Bacteriophages: A possible alternative to antibiotics

ASU students study bacteriophages in an attempt to find alternatives to antibiotics

The threat of antibiotic-resistant bacteria is pushing researchers to study other viable options. 

Bacteriophages, an old discovery widely disregarded after the discovery of antibiotics, is now being reevaluated by ASU researchers. A bacteriophage, which translates to "bacteria eater," is a virus that attacks bacteria.

Dr. Neema Mafi, an infectious disease doctor at HonorHealth, said phages are a virus and your body sees them as such. He said it's possible our bodies may start making antibodies against it.

Phage therapy is the therapeutic use of bacteriophages as a treatment for bacterial infections. Phage therapy is used to treat Pseudomonas aeruginosa, a pathogen known to cause severe infections, as shown in a 2019 study by BMC. Researchers found that Pseudomonas phage BrSP1, a phage that was separated from sewage, could be used in the treatment of veterinary infections.

Phage therapy was used in the former Soviet Union showing more improvement than antibiotics in cases of Furunculosis, Carbunculosis and Hydroadenitis. It was again used in the Winter War in the Soviet Union and Finland where the mortality rate due to gangrene, a condition caused by infection or lack of blood fIow that causes tissue to die, reduced to a third.

Bacteriophage was also standard treatment for dysentery for German and Japanese troops during World War II. 

Although phage therapy has an overlooked history of being a safer alternative to combating bacterial infections, the growing threat of antibacterial resistance has intensified researchers’ desire to study phages.

Susanne Pfeifer, an assistant professor for the ASU School of Life Sciences, is leading a new year-long research class at the University for Barrett students called "Phage Hunters." The purpose of the class is to gather research on bacteriophages. This is part of a current effort to collect phage data, as there are different kinds of phages in the sea, desert and all other terrain. Phages are the most populous organism on Earth, Pfeifer said.

“They don’t do anything to you,” Pfeifer said. Bacteriophages only attack the bacteria, which, if true, means there would be few side effects for humans.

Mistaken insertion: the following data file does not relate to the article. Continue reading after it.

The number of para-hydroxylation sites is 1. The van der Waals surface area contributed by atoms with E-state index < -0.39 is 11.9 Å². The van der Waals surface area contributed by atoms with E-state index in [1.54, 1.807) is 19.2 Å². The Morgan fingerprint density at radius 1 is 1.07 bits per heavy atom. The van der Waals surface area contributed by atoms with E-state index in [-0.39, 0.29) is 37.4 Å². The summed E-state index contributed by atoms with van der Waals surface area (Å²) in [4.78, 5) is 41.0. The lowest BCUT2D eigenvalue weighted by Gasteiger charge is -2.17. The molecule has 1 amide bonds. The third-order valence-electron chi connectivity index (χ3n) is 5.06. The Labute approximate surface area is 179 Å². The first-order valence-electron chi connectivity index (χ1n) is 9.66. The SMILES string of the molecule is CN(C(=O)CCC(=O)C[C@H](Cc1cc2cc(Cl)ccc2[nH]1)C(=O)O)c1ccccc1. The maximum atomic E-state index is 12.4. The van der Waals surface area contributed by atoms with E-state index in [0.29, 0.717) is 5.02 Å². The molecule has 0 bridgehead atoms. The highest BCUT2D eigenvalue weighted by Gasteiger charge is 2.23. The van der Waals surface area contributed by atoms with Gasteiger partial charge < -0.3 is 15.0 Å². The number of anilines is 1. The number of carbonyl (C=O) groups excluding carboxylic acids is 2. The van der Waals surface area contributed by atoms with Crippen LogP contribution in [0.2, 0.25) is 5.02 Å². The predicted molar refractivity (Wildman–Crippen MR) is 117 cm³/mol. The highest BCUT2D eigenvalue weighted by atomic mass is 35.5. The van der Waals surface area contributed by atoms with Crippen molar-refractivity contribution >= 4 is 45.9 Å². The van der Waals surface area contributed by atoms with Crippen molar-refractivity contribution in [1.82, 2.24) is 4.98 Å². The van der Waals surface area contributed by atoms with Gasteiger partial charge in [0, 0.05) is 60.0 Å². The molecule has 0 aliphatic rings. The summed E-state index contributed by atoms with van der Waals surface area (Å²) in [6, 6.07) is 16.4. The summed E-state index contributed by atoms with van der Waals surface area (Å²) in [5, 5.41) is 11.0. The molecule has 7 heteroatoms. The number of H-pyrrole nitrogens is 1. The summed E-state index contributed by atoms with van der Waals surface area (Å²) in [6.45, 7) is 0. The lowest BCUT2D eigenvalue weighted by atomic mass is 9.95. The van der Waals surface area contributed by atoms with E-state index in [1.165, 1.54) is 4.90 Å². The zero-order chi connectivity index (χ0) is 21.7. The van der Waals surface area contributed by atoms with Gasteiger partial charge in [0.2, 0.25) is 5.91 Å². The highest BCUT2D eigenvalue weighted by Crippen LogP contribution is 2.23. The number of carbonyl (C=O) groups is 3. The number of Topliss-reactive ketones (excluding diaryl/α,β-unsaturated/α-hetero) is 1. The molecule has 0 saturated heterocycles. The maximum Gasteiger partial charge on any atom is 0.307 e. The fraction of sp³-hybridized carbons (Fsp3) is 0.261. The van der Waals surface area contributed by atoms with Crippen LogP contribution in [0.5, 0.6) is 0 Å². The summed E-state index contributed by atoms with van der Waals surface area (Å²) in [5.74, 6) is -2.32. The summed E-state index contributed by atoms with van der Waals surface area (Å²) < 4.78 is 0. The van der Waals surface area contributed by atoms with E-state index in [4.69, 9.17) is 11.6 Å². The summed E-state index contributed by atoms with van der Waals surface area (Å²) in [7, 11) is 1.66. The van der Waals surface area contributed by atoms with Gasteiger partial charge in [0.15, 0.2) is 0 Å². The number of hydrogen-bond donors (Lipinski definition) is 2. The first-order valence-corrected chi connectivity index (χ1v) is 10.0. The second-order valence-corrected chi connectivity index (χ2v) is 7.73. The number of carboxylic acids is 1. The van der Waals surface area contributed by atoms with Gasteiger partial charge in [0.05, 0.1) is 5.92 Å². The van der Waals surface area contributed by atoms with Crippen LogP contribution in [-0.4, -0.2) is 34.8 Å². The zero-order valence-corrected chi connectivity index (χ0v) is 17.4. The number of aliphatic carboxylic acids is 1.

In fact, they are even easy to study, Pfeifer said. She said they are found in abundance and have tiny, little genomes, which is what the students were putting into databases in the Life Sciences Center in mid-January.

Each phage is different from the next. Researchers are currently trying to alter phages, and the next step would be to engineer phages. In order to fight bacteria, they must be engineered to fight different kinds of diseases for maximum effectiveness. At the moment, phage therapy is a mixture of different phages.


Bruno's bacteriophage photographed on Tuesday, Nov. 19, 2019, in the sub-basement of the Life Sciences C Building. 

This research is coming just in time as antibiotic resistance is becoming a growing concern, Mafi said. 

“We used to give antibiotics without thinking about the consequences,” he said.

One example of an antibiotic-resistant infection is the staph infection, also known as S. aureus. According to a study from The Journal of Clinical Investigation, "By the late 1960s, more than 80% of both community- and hospital-acquired staphylococcal isolates were resistant to penicillin." Soon after, this infection became resistant to methicillin, another type of antibiotic, Mafi said.

Some bacteria are inherently resistant to antibiotics while some develop resistance. If two strands of bacteria share DNA and one becomes resistant to antibiotics, the other may as well, furthering the problem of antibiotic resistance.

Typically, hospitals will keep track of resistant patterns, so every hospital has what is called “antibiogram,” Mafi said.

Students in ASU’s "Phage Hunters" class expressed a lot of enthusiasm and hope for the future of phages as a solution to antibiotic resistance. Bruno La Rosa, a sophomore majoring in molecular biosciences and biotechnology, explained how students collect their own phages from samples of dirt and then send them to the Howard Hughes Medical Institute at the University of Pittsburgh. He said the genomes are then returned in the form of a written code and the students analyze the quality of the genomes.